Linear extrapolation of capacity fade to date suggests that cycle life varies significantly between products. The Sony, Pylontech, and Sonnen battery packs have demonstrated good capacity retention over a large number of cycles. Following replacements, the current BYD HVM and Redflow ZCell are also demonstrating excellent capacity retention, though the number of cycles completed was low when the last report was published.
ITP conducts monthly capacity tests for all batteries to compare the remaining capacity to its original capacity. This ratio is known as State of Health (SOH). Most of the batteries are following a similar general trend with their SOH, with just a few outliers as the graph shows.
Round Trip Efficiency:
Round-trip efficiency appears more consistent between battery packs, with DC values as high as 95% for some lithium-ion battery packs, and as low as 78% for the zinc bromine ‘flow’ battery (which has more auxiliary loads such as pumps). The lifetime round-trip efficiency results are shown for each battery in the figure below.
Having been in operation for over five years now, the Battery Test Centre has revealed many valuable lessons, and greatly informed consumer decision making (noting that results have previously been published by Choice magazine).
The lessons learned relate not only to the performance of the batteries throughout the trial, but also to the performance of suppliers in delivering products and providing technical support during commissioning and operation.
The data published by ITP has provided great value to the members of the public, as the test centre website acts as a resource for them before they purchase any battery.
Lessons learned from the battery test centre are that not all batteries are created equal, price does not guarantee quality, reliability is just as important as capacity retention, and product support and warranties are more important than manufacturers’ performance specifications.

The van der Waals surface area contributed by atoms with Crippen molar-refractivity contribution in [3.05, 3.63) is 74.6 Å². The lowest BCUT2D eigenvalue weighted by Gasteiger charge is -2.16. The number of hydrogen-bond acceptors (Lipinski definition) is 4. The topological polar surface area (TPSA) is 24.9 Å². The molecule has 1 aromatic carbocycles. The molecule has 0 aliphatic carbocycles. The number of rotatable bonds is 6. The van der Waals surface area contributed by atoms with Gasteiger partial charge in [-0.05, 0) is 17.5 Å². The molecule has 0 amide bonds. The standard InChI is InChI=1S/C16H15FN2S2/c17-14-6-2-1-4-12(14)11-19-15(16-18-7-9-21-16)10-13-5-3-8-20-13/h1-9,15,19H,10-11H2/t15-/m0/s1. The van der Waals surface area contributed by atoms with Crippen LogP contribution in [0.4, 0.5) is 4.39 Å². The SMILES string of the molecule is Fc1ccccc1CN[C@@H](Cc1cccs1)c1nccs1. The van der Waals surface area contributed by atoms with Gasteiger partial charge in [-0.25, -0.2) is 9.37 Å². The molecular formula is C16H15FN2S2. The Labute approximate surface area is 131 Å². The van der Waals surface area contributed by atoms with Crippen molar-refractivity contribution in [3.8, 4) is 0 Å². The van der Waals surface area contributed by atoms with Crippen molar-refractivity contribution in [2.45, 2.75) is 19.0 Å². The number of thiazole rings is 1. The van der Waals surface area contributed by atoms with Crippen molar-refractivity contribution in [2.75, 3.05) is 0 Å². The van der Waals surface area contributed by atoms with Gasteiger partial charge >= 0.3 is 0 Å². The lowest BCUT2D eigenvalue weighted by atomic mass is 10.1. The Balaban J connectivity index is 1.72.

As the results are publicly available, we believe they have contributed to driving the battery storage industry towards an improvement in quality. Battery models have evolved and improved since the start of the testing.
Many manufacturers now ensure that battery products, and their compatibility with specific inverter models, are tested before market release. Manufacturers are now moving towards requiring batteries to be directly connected to the internet and available for external monitoring, which allows them to remotely diagnose faults.
Phase 3 started in 2020 and is scheduled to end in March next year, and there are still batteries from Phases 1 and 2 which will continue cycling.
As more cycles are completed, the value of the information and longitudinal data about battery performance increases. Increasingly ITP is receiving requests from international institutions for battery cycling data for use in energy storage modelling research.
As the industry develops, and until installations in the field have been operating for long enough, the Battery Test Centre’s results will continue to provide critical insights into the state of the battery storage market.
Ishpreet Chawla joined ITP Renewables in December 2019 and manages the Battery testing lab. He has a Masters in PV and Solar Energy Engineering from the University of New South Wales and a Bachelor of Electrical and Electronics Engineering from SRM University, Chennai.